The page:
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    Baker calls for change in treating mentally ill inmates

    The governor plans to move mentally ill inmates who have been convicted out of the state prison in Bridgewater.
    David L. Ryan / Globe staff / file
    The governor plans to move mentally ill inmates who have been convicted out of the state prison in Bridgewater.

    Governor Charlie Baker will announce on Tuesday a substantial shift in how the state’s criminal justice system handles mentally ill people, moving the troubled Bridgewater State Hospital away from a prison model and toward a more clinical approach.

    The administration plans to shift mentally ill inmates convicted of state crimes out of the state prison in Bridgewater and into a separate facility, leaving behind other mentally ill inmates charged with sometimes minor crimes but not convicted.

    Baker would also beef up mental health services and place sharp limits on the contact that correctional officers have with inmates — contact that proved deadly in the case of 23-year-old Joshua Messier, who died in 2009 as guards wrestled him into restraints.

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    A Boston Globe article detailed the Messier case two years ago in the first of a series of stories exposing mistreatment at Bridgewater State.

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    “I’ve read all the reports, I’ve read all the news stories, I know the experiences of individuals with serious mental illness and their families,” said Marylou Sudders, Baker’s secretary of health and human services, in an interview with the Globe. “There’s no question in my mind that this [plan] really lays out a very different expectation of treatment and services.”

    Mentally ill inmates would get what state officials hailed as a new level of care. Every inmate would receive an individualized treatment plan within 10 days of admission. Those on psychiatric medications would quickly see a psychiatrist. And electronic record-keeping would allow for easier evaluations of past care.

    “It will look and feel more like a psychiatric hospital,” said Sudders.

    Advocates for the mentally ill said the plan, detailed in a request for proposals from vendors who would provide the new services starting next year, is an important inflection point in a decadeslong effort to overhaul Bridgewater State.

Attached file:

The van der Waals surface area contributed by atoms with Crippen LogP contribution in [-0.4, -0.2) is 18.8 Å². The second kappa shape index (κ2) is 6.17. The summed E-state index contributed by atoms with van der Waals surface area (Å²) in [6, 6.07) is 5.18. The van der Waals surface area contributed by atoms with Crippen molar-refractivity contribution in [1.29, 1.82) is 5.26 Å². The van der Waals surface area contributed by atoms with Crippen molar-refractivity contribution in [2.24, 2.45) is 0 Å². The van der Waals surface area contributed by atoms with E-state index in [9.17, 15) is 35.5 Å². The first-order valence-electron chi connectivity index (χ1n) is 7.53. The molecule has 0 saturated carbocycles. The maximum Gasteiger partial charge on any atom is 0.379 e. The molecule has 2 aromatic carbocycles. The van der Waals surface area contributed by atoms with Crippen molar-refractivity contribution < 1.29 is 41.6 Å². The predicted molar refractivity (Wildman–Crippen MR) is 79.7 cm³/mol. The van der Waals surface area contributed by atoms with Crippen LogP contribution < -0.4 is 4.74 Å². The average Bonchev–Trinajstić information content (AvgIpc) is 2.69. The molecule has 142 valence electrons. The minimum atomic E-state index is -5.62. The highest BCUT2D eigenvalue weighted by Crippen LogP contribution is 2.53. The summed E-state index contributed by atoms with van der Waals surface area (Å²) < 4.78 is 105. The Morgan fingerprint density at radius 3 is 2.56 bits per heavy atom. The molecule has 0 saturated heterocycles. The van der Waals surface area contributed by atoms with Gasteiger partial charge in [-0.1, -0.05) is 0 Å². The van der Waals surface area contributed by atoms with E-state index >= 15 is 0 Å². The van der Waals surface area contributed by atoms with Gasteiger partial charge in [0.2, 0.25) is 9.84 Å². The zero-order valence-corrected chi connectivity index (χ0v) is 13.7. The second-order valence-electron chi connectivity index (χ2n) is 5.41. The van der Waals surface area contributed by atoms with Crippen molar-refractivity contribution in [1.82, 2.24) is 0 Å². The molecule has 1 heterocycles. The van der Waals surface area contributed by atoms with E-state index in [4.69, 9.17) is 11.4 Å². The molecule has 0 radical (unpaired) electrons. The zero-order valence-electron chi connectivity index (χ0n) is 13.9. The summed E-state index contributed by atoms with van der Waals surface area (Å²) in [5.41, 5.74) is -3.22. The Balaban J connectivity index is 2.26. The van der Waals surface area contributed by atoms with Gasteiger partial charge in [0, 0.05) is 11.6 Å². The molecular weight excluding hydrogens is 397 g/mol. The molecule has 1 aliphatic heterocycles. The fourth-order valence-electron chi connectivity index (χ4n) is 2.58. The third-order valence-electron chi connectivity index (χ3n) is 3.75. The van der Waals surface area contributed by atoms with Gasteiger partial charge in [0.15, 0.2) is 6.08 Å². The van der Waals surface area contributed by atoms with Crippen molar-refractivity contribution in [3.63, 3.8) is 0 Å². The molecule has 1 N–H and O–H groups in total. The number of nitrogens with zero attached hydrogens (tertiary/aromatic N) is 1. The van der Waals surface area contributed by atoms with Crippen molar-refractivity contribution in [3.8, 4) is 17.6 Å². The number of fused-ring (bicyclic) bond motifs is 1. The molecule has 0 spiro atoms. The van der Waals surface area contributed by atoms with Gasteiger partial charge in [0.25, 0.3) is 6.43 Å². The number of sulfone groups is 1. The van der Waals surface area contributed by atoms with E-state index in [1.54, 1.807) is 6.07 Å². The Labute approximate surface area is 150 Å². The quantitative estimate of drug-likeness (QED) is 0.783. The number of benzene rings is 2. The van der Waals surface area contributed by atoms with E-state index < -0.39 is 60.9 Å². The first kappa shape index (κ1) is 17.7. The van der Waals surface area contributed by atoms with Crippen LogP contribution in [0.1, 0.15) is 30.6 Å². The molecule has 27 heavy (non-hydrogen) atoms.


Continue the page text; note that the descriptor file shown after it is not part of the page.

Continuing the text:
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    “I’m very excited about this,” said Christine Griffin, executive director of the Disability Law Center. “I want to applaud [the administration] for doing as much as they’ve done in the amount of time they’ve been there.”

    But Griffin cautioned that the change can go so only far as long as Bridgewater State remains under the control of the Department of Correction. She said she would continue to press for a transfer to the Department of Mental Health.

    “It really needs a whole culture change,” she said, of the facility. “Right now, everyone has a prison mentality.”

    Sudders said it would be difficult for the Department of Mental Health to take control of a Department of Correction site in the short term. But she said the state is studying the possibility of creating a new facility in the long run.

    Bridgewater State Hospital, despite its name, is not a hospital. It is a medium-security prison.

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    All the inmates — 257 at last count — have been charged with a crime. But just a portion — 45 as of this week — have been convicted of a state crime.

    Some of the other inmates have been found not guilty by reason of insanity. But many of them have been committed after being found incompetent to stand trial or determined not responsible for their actions.

    The Globe story on the death of Messier, who died after two guards pushed down on his back as he sat in leg irons and handcuffs, prompted intense public scrutiny of Bridgewater State Hospital.

    Subsequent Globe stories detailed two other deaths and a suicide at the facility. And the state has entered into an agreement with the Disability Law Center designed to limit the use of restraints and isolation at Bridgewater.

    Roderick MacLeish Jr., an attorney representing the families of former Bridgewater patients suing to curb the same practices, said Baker’s plan to restrict correctional officers to perimeter security and sharply limit their interaction with patients could have a significant effect. Prison guards, he said, are ill-prepared to deal with severely mentally ill inmates.

    “The governor has recognized this mix is toxic and can’t go on,” he said.

    Daniel Bennett, Baker’s secretary of public safety and security, said the administration plans to transfer over 180 Bridgewater correctional officers to other institutions, leaving 36 to guard the outside of the facility and serve in an on-site courtroom.

    Correctional officers will remain in charge of day-to-day security for the state-sentenced inmates who are transferred out of Bridgewater and into Old Colony Correctional Center, just 500 yards away on a sprawling state campus.

    State officials say Baker’s plan to overhaul Bridgewater, with more robust mental health services, will mean added costs. But they have declined to estimate how much, or to mandate a specific staff size, preferring to see what contractors propose in their bids for the service.

    MacLeish said he has some concerns about that open-ended approach.

    Reaching certain staffing levels will be crucial, he said, to providing the sort of treatment inmates need.

    David Scharfenberg can be reached at david.scharfenberg-@globe.com. Follow him on Twitter @dscharfGlobe.